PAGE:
Fig. 1

Effects of Insulin on Various Tissues [7, 8]

Fig. 2

Effects of Leptin [9, 10]

Fig. 3

Effects of Adiponectin [10]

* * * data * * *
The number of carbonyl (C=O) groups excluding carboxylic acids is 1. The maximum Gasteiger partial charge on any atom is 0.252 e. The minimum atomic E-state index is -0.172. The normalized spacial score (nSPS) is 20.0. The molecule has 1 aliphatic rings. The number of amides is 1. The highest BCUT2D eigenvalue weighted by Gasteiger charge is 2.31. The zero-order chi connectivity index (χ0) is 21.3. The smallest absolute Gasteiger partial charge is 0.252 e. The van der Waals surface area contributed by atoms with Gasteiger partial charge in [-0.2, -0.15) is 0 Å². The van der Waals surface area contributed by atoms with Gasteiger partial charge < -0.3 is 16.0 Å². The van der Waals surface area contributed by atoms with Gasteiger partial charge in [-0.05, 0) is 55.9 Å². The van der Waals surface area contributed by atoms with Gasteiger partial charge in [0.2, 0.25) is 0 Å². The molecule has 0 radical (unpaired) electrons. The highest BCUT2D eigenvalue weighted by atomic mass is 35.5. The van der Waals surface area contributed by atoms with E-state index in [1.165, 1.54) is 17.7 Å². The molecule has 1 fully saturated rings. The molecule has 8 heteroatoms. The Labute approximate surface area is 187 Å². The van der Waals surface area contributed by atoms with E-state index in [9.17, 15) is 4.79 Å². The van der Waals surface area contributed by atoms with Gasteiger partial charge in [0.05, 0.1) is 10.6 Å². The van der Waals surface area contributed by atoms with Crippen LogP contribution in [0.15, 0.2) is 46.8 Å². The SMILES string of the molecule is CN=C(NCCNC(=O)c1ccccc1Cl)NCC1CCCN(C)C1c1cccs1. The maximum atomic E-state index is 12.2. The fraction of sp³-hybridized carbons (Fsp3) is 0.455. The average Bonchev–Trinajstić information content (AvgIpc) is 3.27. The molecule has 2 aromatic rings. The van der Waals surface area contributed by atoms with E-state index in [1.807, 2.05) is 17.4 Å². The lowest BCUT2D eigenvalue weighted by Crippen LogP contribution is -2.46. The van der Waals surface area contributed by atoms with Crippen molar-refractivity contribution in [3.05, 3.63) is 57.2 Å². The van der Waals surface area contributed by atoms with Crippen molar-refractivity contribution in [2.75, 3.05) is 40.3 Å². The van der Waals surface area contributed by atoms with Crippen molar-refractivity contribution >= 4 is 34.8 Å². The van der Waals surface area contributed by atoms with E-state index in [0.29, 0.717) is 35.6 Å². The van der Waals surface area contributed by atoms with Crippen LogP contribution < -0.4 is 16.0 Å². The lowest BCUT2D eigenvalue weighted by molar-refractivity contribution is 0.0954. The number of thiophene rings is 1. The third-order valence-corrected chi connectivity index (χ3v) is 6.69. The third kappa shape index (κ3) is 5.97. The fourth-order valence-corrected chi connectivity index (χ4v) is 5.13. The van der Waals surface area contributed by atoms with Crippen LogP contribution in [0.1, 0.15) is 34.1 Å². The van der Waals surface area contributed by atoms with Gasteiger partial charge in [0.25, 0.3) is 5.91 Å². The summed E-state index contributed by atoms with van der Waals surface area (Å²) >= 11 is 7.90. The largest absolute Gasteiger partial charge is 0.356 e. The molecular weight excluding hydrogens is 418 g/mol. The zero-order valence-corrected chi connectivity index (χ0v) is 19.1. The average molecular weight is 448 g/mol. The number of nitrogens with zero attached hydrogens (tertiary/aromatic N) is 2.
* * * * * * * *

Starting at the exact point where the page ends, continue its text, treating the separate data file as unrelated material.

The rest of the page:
A literature review was performed for articles related to the impact of intermittent fasting on type 2 diabetes mellitus. We used PubMed, Google Scholar, and Ovid MEDLINE to search for published articles, including randomized controlled trials, clinical trials, case reports, and case series between the years of 1990 and 2020. Searches through the references of retrieved articles was also performed. Finally, the websites of professional organizations such as the American Diabetes Association and European Association for the Study of Diabetes were searched for specific guidelines and recommendations. The following keywords were used: “intermittent fasting”, “type 2 diabetes mellitus”, “diabetes”, “fasting”, “obesity”, “hormones”, “insulin”, “leptin”, “adiponectin”, “insulin resistance”. Inclusion criteria consisted of published articles, articles that were available in English, and trials/reports with human subjects. Trials were included if the study design involved one of the three most commonly reported intermittent fasting regimens: alternate day fasting, periodic fasting, or time-restricted feeding. Finally, studies were included if the outcome measures included measurement for fasting glucose, HbA1C, fasting insulin, leptin, or adiponectin both in patients with and without a history of diabetes. Exclusion criteria consisted of duplicates, abstracts, non-English articles, articles that did not include human subjects, those that did not report outcome measures for any of the previously described variables, and works that were unpublished or unrelated to the topic of interest. Our initial search returned 6852 studies. Two reviewers independently reviewed abstracts to determine whether studies met our inclusion criteria. Studies that met criteria were then further reviewed to determine whether they would be included in our review. After careful review, a total of 17 articles were ultimately chosen and are available for review in Tables 1 and 2.